12. 12. Virtual Reality Solutions….
  13. 13. Using Second Life Desktop based E-learning attempts …. Sloodle Second Life for teaching HCI course
  14. 14. Other attempts…. Example of photorealistic visualization of a generated 3D city model within the GUI (left) and NPR of the cadastral data shown in Figure 1 on the workbench (right). CLEV-R URP3D Puppetry
  15. 15. “What did we learn from long hours of staring at screens and books”
  16. 16. Literature study -Inferences WHAT IS DONE? POSSIBILITIES Immersive VR – ART + COM, Virtual Tours of proposed building sites Desktop based VR – Second Life, Clev-R Text Based VR – MUDs Tangible + VR, along the lines of 3D Puppetry Augmented Reality and VR, along the lines of URP
  17. 17. Literature study -Inferences • Architects have numerous tools and software to help them visualize and model their plans in 3D, and adoption of these tools has risen significantly in the architectural community. •There have been multiple projects to encourage collaborations between architects, professionals from related fields and non- architects. Examples – Simulation of the SF Bridge, IJBurg, VIPA, etc. • Architects learn best by ‘doing things’, traditionally in a studio environment. Thus, they are aligned with constructivist learning models. • Face-to-face interaction is very important in architectural learning and solution building. • Most of these projects have made use of VR technology. Few like URP, which is an urban planning solutions, makes use of augmented reality and tangible UI.
  18. 18. Literature study -Inferences • VR and related technologies can be used effectively to incorporate the two necessary features – constructivist learning and face-to-face interactions. • Projects like CLEV-R, VIPA, Sloodle, with the aid of platforms like Second Life have been used to research feasibility of fluid collaborations in the virtual world.. • However, poor instructional content is still a concern. Several constraints related to use of VR also came to light – psychological and physiological strain, nausea, headache, etc. • Also, for architects, technology has been used only to aid in 3D modeling of their drawings. Purpose of these projects has been to analyze feasibility of proposed solution and to aid in communication with other stakeholders. Focus is yet to shift to teaching architecture. •There are limited projects dealing with courses of building services, climatology, etc.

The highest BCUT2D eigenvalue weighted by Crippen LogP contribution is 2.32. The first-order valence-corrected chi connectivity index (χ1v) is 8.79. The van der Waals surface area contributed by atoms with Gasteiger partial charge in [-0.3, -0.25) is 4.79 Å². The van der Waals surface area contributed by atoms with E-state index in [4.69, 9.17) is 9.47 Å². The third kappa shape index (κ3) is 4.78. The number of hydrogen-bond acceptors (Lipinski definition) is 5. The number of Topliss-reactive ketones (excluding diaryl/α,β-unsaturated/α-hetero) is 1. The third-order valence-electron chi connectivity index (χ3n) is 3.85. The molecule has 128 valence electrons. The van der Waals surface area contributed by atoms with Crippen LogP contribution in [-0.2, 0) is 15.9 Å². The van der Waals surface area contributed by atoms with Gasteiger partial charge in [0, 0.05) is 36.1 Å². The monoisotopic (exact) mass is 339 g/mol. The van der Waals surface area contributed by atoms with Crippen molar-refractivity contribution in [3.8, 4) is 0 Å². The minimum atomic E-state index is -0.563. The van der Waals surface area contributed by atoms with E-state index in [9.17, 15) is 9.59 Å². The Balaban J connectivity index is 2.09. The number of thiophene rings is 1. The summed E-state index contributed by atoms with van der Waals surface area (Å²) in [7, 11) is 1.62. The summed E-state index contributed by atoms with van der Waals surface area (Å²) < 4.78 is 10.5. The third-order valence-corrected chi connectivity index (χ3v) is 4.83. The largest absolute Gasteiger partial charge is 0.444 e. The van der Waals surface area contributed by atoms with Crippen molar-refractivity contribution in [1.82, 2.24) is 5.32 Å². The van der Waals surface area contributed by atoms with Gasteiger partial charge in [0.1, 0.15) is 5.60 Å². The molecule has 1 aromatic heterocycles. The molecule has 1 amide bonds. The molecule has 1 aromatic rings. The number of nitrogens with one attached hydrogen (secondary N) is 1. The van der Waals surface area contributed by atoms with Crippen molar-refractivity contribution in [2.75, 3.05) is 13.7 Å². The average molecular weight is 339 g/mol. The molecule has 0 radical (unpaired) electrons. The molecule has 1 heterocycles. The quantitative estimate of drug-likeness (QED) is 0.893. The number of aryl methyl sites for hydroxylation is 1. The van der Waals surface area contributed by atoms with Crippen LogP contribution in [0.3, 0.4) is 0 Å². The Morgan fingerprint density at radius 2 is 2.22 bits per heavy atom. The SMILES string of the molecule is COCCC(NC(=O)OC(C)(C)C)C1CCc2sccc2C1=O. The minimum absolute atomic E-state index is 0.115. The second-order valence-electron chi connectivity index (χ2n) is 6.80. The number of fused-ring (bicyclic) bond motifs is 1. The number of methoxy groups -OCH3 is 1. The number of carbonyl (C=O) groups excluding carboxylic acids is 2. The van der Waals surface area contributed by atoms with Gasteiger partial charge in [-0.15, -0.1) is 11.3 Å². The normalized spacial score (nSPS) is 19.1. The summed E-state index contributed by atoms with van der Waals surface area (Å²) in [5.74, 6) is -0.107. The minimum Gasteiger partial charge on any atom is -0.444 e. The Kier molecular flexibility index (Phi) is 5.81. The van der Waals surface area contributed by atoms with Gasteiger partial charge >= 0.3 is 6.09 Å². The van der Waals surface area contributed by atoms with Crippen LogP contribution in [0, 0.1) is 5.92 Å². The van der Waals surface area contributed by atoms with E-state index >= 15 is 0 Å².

19. 19. Major Courses taught…. Referred to architecture curriculum followed in IIT Roorkee, Guwahati University and a model curriculum provided by AICTE (Appendix). Purpose of this exercise was to identify fundamental courses, and then through user study, recognize possible interventions of VR in one or many of these courses. Courses identified are mentioned below – • Architectural Graphics • Building Construction and Materials • Design • Climatology • Structures • Building Services • Computer Applications in Architecture